At some point in the wedding planning process, I had also had an idea for a custom-done sammy cart, where guests could choose from a variety of ice creams and cookies, and then have somebody make a ice cream cookie sandwich right in front of them. To my dismay, I couldn’t find anybody in the area who offered the service, or would even consider it. That is, until I found Bruster’s Ice Cream. These incredible people listened to my ideas and responded simply with, “We’ll make it work”. And they did. Our cookie options were Triple Chocolate, White Chocolate Macadamia, Peanut Butter, and Almond Butter, plus Brownies. And our ice cream flavors were Butter Pecan, Mango Ginger, Hershey’s Dark Chocolate, and Black Raspberry. It was so delightful to see my thoughts bloom into real life, and of course, we loved our sammies at the wedding.
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And then we danced. And danced. And talked to our family and friends. And danced.

The whole reception felt carefree and alive, with lights twinkling above and the sea breeze sweeping through every few minutes. Our grandparents sat on lounge chairs and sipped sweet tea, while my young cousins swirled around the dance floor. People ate lots and laughed lots and, of course, did the Cha Cha Slide and Gangnam Style and whatever else they thought of. I hope that our guests felt appreciated and honored and joyful, and that it was a night worth remembering for them, each in their own way. I, for one, was deliriously happy.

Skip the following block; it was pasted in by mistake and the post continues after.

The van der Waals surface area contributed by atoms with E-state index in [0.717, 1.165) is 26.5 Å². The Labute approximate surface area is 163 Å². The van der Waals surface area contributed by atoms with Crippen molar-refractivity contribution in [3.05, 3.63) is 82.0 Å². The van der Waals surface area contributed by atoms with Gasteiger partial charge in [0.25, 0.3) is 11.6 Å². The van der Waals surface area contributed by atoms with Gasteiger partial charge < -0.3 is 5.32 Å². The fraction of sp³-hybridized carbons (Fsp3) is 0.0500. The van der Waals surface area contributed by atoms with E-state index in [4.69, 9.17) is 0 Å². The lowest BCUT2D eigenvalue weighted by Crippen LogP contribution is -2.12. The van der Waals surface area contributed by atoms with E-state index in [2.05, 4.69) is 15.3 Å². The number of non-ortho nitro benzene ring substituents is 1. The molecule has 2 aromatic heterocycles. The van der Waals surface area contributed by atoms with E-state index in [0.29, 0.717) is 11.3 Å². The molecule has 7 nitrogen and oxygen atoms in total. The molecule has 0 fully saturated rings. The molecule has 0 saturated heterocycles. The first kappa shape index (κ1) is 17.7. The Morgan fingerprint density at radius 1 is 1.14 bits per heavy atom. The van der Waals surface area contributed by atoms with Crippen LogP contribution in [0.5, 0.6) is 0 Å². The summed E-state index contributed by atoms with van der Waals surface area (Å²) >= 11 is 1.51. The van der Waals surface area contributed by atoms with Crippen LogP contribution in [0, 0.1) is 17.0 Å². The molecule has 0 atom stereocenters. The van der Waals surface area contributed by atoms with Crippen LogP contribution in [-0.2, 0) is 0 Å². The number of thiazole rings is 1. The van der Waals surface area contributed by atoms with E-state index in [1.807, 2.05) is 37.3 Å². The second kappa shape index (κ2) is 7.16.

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When it was time to go, I changed into a little dress from Anthropologie’s BHLDN collection, and our guests all gathered with sparklers. Will and I walked along the pathway as they all smiled and waved and said goodbye, and then he surprised me by spinning me around, to finish it all up. And then we drove off into the dark. It was a gorgeous end to it all, and we felt loved beyond measure as we set off into our new life together.

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Well, friends, this is the end. Thank you, a thousand times, for reading. Our wedding was incredible and I know that for me, it has been great fun reliving it with you… but now I must admit that in the end, it was just one day. And so I’m off to write about every other crazy, thought-provoking, sweet thing that life has to offer. Adieu, for now. I’ll hope I’ll see you next time.